January 28, 2019
Death Sentence- In this recent case, the Supreme Court has reiterated that life imprisonment is the rule and death sentence is an exception for persons convicted of murder. Taking a life through law’s instrumentality can be done only in the rarest of rare cases when the alternative option is unquestionably foreclosed.
Case name: Raju Jagdish Paswan v. The State of Maharashtra
In the present case, the seminal issue that fell for consideration before the Three-Judge Bench of the Supreme Court was whether the death penalty imposed on the Appellant was guilty of committing brutal sexual on the hapless victim of nine years and the grotesque murder of the girl.
The Trial Court in the case holding that the Appellant did not deserve any leniency in view of the heinous crime committed by him, sentenced him to be hanged by neck till his death for an offence under Section 302 IPC. The Trial Court’s order was later affirmed by the High Court.
The Appellant has assailed the High Court’s sentence on the ground that the entire case rests on circumstantial evidence and the circumstances proved do not warrant death penalty.
In order to decide the issue at hand, the Apex Court made reference to plethora of judgments on a similar issue and concluded that though the Appellant committed a heinous crime, he did not deserve death penalty in the case. The observations made by the Court in the case are as under:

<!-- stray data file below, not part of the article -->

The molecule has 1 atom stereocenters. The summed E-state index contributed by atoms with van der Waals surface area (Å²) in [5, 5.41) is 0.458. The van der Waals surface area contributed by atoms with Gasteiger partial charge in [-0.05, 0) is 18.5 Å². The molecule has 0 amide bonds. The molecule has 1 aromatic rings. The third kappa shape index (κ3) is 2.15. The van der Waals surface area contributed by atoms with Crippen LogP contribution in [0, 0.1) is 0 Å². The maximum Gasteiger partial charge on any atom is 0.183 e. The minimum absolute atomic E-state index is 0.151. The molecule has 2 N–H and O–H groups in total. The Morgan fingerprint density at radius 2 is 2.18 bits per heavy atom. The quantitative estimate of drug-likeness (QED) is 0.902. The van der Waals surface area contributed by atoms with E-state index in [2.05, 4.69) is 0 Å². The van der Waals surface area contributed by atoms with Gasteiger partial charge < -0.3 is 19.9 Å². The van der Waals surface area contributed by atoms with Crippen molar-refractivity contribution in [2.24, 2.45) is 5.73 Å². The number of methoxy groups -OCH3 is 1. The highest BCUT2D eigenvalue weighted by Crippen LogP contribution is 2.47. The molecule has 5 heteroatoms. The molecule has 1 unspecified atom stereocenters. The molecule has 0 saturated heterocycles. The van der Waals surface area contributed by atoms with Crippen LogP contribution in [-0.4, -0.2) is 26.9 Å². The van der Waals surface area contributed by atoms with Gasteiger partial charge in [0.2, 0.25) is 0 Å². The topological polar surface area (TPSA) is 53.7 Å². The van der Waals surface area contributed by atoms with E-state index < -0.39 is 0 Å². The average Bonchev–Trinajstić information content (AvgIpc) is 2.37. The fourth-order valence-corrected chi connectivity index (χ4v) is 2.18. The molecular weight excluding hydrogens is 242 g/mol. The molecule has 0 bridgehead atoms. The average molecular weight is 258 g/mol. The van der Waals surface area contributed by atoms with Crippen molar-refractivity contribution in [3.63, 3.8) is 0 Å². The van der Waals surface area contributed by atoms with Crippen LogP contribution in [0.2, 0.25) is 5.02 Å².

Factors considered while passing death sentence- In view of the precedents, the Court opined that the age of the accused, possibility of reformation and rehabilitation of the accused, probability that the accused would not indulge in a criminal act in future, the extreme mental or emotional disturbance due to which the offence was committed, the duress or domination of another person under which the accused committed the offence and the mental unsoundness or incapacity are mitigating circumstances which have to be considered before imposing a sentence of death under Section 302 IPC.
While referring to the celebrated Bachan Singh’s case the Court was of the view that life imprisonment is the rule and death sentence is an exception for persons convicted of murder. Taking a life through law’s instrumentality can be done only in the rarest of rare cases when the alternative option is unquestionably foreclosed.
In view of the aforesaid circumstances, the Apex Court in the instant case held that there is no doubt that the murder involved and manner of commission of the crime is extremely brutal, however in view of the following mitigating circumstances, the Appellant did not deserve death sentence:
- a) On a thorough examination of the offence, we are unable to accept the prosecution version that the murder was committed in a pre-planned manner.
- b) The Appellant was a young man aged 22 years at the time of commission of the offence.
- c) There is no evidence produced by the prosecution that the Appellant has the propensity of committing further crimes, causing a continuing threat to the society.
- d) The State did not bring on record any evidence to show that the Appellant cannot be reformed and rehabilitated.
In view of the aforesaid observations, the Supreme Court set aside the High Court’s order and considering the gravity of the offence and the manner in which it was done, held that the Appellant deserved to be incarcerated for a period of 30 years.
The entire case can be accessed here.